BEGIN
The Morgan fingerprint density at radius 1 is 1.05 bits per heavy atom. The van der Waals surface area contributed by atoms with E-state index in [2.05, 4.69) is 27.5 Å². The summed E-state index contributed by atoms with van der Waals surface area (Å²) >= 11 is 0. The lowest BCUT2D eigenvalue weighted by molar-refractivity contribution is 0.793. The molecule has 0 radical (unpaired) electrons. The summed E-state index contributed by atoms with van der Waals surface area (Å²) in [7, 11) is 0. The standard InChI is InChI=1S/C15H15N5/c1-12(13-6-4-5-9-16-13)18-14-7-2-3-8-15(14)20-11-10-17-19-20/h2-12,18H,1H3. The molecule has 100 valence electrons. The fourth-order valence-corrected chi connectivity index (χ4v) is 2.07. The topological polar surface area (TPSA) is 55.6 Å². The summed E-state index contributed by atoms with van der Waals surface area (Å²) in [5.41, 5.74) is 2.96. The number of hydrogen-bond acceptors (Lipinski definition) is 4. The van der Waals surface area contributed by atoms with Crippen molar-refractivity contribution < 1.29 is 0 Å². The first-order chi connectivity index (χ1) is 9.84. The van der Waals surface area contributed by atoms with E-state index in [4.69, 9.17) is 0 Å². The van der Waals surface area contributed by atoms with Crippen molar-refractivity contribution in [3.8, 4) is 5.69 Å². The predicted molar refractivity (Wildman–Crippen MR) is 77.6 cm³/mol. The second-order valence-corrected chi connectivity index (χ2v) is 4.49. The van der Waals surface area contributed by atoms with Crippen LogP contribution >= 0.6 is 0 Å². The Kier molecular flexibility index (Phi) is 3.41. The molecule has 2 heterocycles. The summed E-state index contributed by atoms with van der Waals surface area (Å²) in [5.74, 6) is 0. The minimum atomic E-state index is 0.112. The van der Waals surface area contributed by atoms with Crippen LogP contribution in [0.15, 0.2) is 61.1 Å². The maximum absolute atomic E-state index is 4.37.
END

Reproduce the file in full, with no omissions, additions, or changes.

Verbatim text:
The Morgan fingerprint density at radius 1 is 1.05 bits per heavy atom. The van der Waals surface area contributed by atoms with E-state index in [2.05, 4.69) is 27.5 Å². The summed E-state index contributed by atoms with van der Waals surface area (Å²) >= 11 is 0. The lowest BCUT2D eigenvalue weighted by molar-refractivity contribution is 0.793. The molecule has 0 radical (unpaired) electrons. The summed E-state index contributed by atoms with van der Waals surface area (Å²) in [7, 11) is 0. The standard InChI is InChI=1S/C15H15N5/c1-12(13-6-4-5-9-16-13)18-14-7-2-3-8-15(14)20-11-10-17-19-20/h2-12,18H,1H3. The molecule has 100 valence electrons. The fourth-order valence-corrected chi connectivity index (χ4v) is 2.07. The topological polar surface area (TPSA) is 55.6 Å². The summed E-state index contributed by atoms with van der Waals surface area (Å²) in [5.41, 5.74) is 2.96. The number of hydrogen-bond acceptors (Lipinski definition) is 4. The van der Waals surface area contributed by atoms with Crippen molar-refractivity contribution < 1.29 is 0 Å². The first-order chi connectivity index (χ1) is 9.84. The van der Waals surface area contributed by atoms with E-state index in [4.69, 9.17) is 0 Å². The van der Waals surface area contributed by atoms with Crippen molar-refractivity contribution in [3.8, 4) is 5.69 Å². The predicted molar refractivity (Wildman–Crippen MR) is 77.6 cm³/mol. The second-order valence-corrected chi connectivity index (χ2v) is 4.49. The van der Waals surface area contributed by atoms with Crippen LogP contribution >= 0.6 is 0 Å². The Kier molecular flexibility index (Phi) is 3.41. The molecule has 2 heterocycles. The summed E-state index contributed by atoms with van der Waals surface area (Å²) in [5.74, 6) is 0. The minimum atomic E-state index is 0.112. The van der Waals surface area contributed by atoms with Crippen LogP contribution in [0.15, 0.2) is 61.1 Å². The maximum absolute atomic E-state index is 4.37.